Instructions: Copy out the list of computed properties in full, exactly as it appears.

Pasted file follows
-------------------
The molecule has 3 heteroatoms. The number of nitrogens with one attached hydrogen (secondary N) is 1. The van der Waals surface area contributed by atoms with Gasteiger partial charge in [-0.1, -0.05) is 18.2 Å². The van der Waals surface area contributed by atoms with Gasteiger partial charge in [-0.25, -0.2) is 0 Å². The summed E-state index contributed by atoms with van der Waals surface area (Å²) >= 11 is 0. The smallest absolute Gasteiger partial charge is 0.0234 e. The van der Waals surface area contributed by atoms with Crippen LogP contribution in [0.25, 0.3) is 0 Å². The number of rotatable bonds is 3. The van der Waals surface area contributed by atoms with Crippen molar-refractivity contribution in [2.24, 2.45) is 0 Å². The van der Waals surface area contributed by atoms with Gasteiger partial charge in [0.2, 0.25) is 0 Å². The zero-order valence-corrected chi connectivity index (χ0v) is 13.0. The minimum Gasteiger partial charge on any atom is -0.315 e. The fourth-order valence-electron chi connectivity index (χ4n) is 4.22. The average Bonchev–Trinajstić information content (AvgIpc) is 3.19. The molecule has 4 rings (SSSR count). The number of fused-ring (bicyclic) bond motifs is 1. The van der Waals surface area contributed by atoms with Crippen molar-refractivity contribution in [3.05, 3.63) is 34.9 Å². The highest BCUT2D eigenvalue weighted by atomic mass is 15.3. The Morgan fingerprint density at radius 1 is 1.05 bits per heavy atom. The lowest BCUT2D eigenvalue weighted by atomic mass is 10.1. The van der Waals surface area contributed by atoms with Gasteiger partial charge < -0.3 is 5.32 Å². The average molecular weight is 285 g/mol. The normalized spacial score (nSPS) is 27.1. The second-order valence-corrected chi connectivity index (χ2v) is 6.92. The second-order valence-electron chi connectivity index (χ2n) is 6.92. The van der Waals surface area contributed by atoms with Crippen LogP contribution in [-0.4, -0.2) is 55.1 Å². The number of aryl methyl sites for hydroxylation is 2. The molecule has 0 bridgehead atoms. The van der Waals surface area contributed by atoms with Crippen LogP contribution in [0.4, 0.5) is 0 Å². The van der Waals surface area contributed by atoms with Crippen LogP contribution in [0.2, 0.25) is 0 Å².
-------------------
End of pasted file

The molecule has 3 heteroatoms. The number of nitrogens with one attached hydrogen (secondary N) is 1. The van der Waals surface area contributed by atoms with Gasteiger partial charge in [-0.1, -0.05) is 18.2 Å². The van der Waals surface area contributed by atoms with Gasteiger partial charge in [-0.25, -0.2) is 0 Å². The summed E-state index contributed by atoms with van der Waals surface area (Å²) >= 11 is 0. The smallest absolute Gasteiger partial charge is 0.0234 e. The van der Waals surface area contributed by atoms with Crippen LogP contribution in [0.25, 0.3) is 0 Å². The number of rotatable bonds is 3. The van der Waals surface area contributed by atoms with Crippen molar-refractivity contribution in [2.24, 2.45) is 0 Å². The van der Waals surface area contributed by atoms with Gasteiger partial charge in [0.2, 0.25) is 0 Å². The zero-order valence-corrected chi connectivity index (χ0v) is 13.0. The minimum Gasteiger partial charge on any atom is -0.315 e. The fourth-order valence-electron chi connectivity index (χ4n) is 4.22. The average Bonchev–Trinajstić information content (AvgIpc) is 3.19. The molecule has 4 rings (SSSR count). The number of fused-ring (bicyclic) bond motifs is 1. The van der Waals surface area contributed by atoms with Crippen molar-refractivity contribution in [3.05, 3.63) is 34.9 Å². The highest BCUT2D eigenvalue weighted by atomic mass is 15.3. The Morgan fingerprint density at radius 1 is 1.05 bits per heavy atom. The lowest BCUT2D eigenvalue weighted by atomic mass is 10.1. The van der Waals surface area contributed by atoms with Gasteiger partial charge < -0.3 is 5.32 Å². The average molecular weight is 285 g/mol. The normalized spacial score (nSPS) is 27.1. The second-order valence-corrected chi connectivity index (χ2v) is 6.92. The second-order valence-electron chi connectivity index (χ2n) is 6.92. The van der Waals surface area contributed by atoms with Crippen LogP contribution in [-0.4, -0.2) is 55.1 Å². The number of aryl methyl sites for hydroxylation is 2. The molecule has 0 bridgehead atoms. The van der Waals surface area contributed by atoms with Crippen LogP contribution in [0.4, 0.5) is 0 Å². The van der Waals surface area contributed by atoms with Crippen LogP contribution in [0.2, 0.25) is 0 Å².